The restored Edirne synagogue
Following the Spanish Inquisition of 1492, the Ottoman sultan extended a warm welcome to Jews and permitted them to settle in his empire. But the honeymoon period was brief, and even Ataturk’s secular Turkish Republic adopted a policy of Turkification of all minorities. Ferkan Sen paints a bleak picture in the Jerusalem Post:
In many parts of the empire, moreover, the Jews found positions, some quite high ones, in the imperial bureaucracy as well as private doctors to the sultan..
Sabbatai Zevi, born on August 1, 1626 in Izmir, declared that he was the messiah, basing his idea on some kabbalistic theories. Zevi, who was complained about to the sultan, Mehmed IV, by the Jews of Istanbul, was given the choice of death or conversion to Islam and chose the latter, with many of his followers also converting.
However, this was not a true conversion. Zevi and the Jewish minority who followed him continued to adhere to Judaism.* Today, there is still a significant Sabbatean-descendant population in Turkey.
Over time however, the Jews came to be regarded in a much poorer light, until in the last days of the Ottoman Empire they had become the targets of Muslims and Turkish hatred. The dialogue between Theodor Herzl and Sultan Abdul Hamid II (the sultan refused Herzl’s offer to pay down 150 million pounds sterling of the Ottoman debt in exchange for a charter allowing the Zionists to settle in Palestine) put the Jewish nation in the crosshairs, being blamed as for liquidating the Ottoman monarchy.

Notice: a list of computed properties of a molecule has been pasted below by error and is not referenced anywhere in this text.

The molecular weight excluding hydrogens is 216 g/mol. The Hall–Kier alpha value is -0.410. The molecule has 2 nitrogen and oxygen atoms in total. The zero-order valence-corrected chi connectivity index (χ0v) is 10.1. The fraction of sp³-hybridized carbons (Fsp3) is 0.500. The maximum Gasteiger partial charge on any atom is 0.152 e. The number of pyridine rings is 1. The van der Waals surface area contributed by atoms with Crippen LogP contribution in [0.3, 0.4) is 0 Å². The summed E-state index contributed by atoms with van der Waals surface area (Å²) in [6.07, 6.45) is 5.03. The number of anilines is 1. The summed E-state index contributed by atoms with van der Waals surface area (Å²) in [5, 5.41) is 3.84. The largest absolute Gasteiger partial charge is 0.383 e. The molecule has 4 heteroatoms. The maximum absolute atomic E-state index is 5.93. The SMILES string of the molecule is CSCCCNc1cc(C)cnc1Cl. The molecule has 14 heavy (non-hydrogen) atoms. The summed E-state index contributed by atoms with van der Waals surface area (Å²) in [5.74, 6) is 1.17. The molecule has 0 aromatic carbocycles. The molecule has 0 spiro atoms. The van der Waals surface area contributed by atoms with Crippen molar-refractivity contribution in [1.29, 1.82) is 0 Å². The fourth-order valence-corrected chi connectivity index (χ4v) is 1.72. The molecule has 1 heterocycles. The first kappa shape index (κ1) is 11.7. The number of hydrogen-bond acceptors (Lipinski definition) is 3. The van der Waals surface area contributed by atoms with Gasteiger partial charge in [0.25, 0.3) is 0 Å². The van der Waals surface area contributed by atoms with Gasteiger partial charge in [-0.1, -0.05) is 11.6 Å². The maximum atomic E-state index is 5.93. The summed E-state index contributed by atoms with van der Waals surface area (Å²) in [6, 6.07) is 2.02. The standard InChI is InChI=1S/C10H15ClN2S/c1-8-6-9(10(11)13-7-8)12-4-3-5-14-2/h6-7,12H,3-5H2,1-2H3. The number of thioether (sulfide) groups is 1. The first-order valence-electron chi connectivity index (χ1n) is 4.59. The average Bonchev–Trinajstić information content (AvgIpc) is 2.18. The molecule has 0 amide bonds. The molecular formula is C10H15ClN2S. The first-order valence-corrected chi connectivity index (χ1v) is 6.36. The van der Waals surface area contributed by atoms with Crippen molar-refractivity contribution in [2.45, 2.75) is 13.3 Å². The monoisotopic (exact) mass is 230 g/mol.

The secular Turkish nation state that emerged after the fall of the empire adopted the Turkification of all ethnic minorities as the primary state policy. The Greeks, Armenians and Jews, who were seen as “minority status” under the Lausanne peace treaty with the allies, were perceived at first as members of the Turkic community.
At a press conference held in Izmir in 1923 founder of the modern Turkish Republic Mistafa Kemal Ataturk said: “We have some loyal citizens who have combined their fate with the fate of the Turks who ruled them. Especially since the Jews proved their loyalty to this nation and their homeland, they have lived in prosperity and prosperity to this day, and will continue to live in prosperity and happiness.”
Yet, Ataturk, however, did not prevent the discriminatory policies later implemented by the republic. For example, the 1934 Thrace pogroms, a series of violent attacks against Jewish citizens of Turkey in June and July 1934, was condemned but not stopped by the government.
Jews were assaulted in Tekirda, Çanakkale, Kırklareli and Edirne, with many rapes, looting and and murders reported.
15, 000 Jews abandoned were forced to flee Turkey as a result. National writers such as Nihal Atsiz wrote anti-Jewish articles.
The Varlik Vergisi (“wealth tax”), which was declared on November 11, 1942, was ostensibly devised to raise funds against the eventuality of Nazi or Soviet invasion, but in actuality was intended to nationalize the Turkish economy by reducing the influence of minority populations on the country’s economy. It was imposed on all citizens, but inordinately higher rates were imposed on the country’s non-Muslim inhabitants. Those who suffered most severely were non-Muslims like the Jews, Greeks, Armenians, and others, though it was the Armenians who were most heavily taxed. The winds of nationalism blowing from Europe affects these policies against minorities. Following these events and the creation of the State of Israel, Jewish immigration from Turkey to Israel increased markedly.
The most important ideologies that influence Turkish politics are Islamism, Turkism and Kemalism, a secular ideology.
*This is questionable. The followers of Zvi did not identify as Jews and their beliefs were in some cases quite the opposite of Judaism (-Ed)